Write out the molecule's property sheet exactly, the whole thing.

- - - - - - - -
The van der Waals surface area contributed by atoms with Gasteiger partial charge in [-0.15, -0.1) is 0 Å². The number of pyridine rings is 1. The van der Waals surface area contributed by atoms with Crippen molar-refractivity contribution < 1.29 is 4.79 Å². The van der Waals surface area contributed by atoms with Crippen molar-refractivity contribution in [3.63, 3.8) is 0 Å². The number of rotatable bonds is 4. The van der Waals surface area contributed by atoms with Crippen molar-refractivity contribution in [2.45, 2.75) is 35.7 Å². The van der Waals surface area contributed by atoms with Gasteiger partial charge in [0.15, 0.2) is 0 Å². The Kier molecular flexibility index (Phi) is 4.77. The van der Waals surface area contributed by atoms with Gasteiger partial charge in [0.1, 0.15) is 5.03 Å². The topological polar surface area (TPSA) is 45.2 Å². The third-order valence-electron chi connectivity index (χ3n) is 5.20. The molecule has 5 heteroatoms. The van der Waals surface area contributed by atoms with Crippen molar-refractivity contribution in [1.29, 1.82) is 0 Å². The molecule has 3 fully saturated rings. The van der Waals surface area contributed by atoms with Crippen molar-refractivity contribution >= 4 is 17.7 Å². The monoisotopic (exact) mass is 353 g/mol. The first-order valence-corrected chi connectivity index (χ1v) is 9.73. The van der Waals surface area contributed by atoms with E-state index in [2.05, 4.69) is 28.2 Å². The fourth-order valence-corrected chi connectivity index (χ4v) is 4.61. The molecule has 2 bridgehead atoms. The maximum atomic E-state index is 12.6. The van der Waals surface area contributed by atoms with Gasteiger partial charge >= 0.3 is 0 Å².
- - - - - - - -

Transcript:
The van der Waals surface area contributed by atoms with Gasteiger partial charge in [-0.15, -0.1) is 0 Å². The number of pyridine rings is 1. The van der Waals surface area contributed by atoms with Crippen molar-refractivity contribution < 1.29 is 4.79 Å². The van der Waals surface area contributed by atoms with Crippen molar-refractivity contribution in [3.63, 3.8) is 0 Å². The number of rotatable bonds is 4. The van der Waals surface area contributed by atoms with Crippen molar-refractivity contribution in [2.45, 2.75) is 35.7 Å². The van der Waals surface area contributed by atoms with Gasteiger partial charge in [0.15, 0.2) is 0 Å². The Kier molecular flexibility index (Phi) is 4.77. The van der Waals surface area contributed by atoms with Gasteiger partial charge in [0.1, 0.15) is 5.03 Å². The topological polar surface area (TPSA) is 45.2 Å². The third-order valence-electron chi connectivity index (χ3n) is 5.20. The molecule has 5 heteroatoms. The van der Waals surface area contributed by atoms with Crippen molar-refractivity contribution in [1.29, 1.82) is 0 Å². The molecule has 3 fully saturated rings. The van der Waals surface area contributed by atoms with Crippen molar-refractivity contribution >= 4 is 17.7 Å². The monoisotopic (exact) mass is 353 g/mol. The first-order valence-corrected chi connectivity index (χ1v) is 9.73. The van der Waals surface area contributed by atoms with E-state index in [2.05, 4.69) is 28.2 Å². The fourth-order valence-corrected chi connectivity index (χ4v) is 4.61. The molecule has 2 bridgehead atoms. The maximum atomic E-state index is 12.6. The van der Waals surface area contributed by atoms with Gasteiger partial charge >= 0.3 is 0 Å².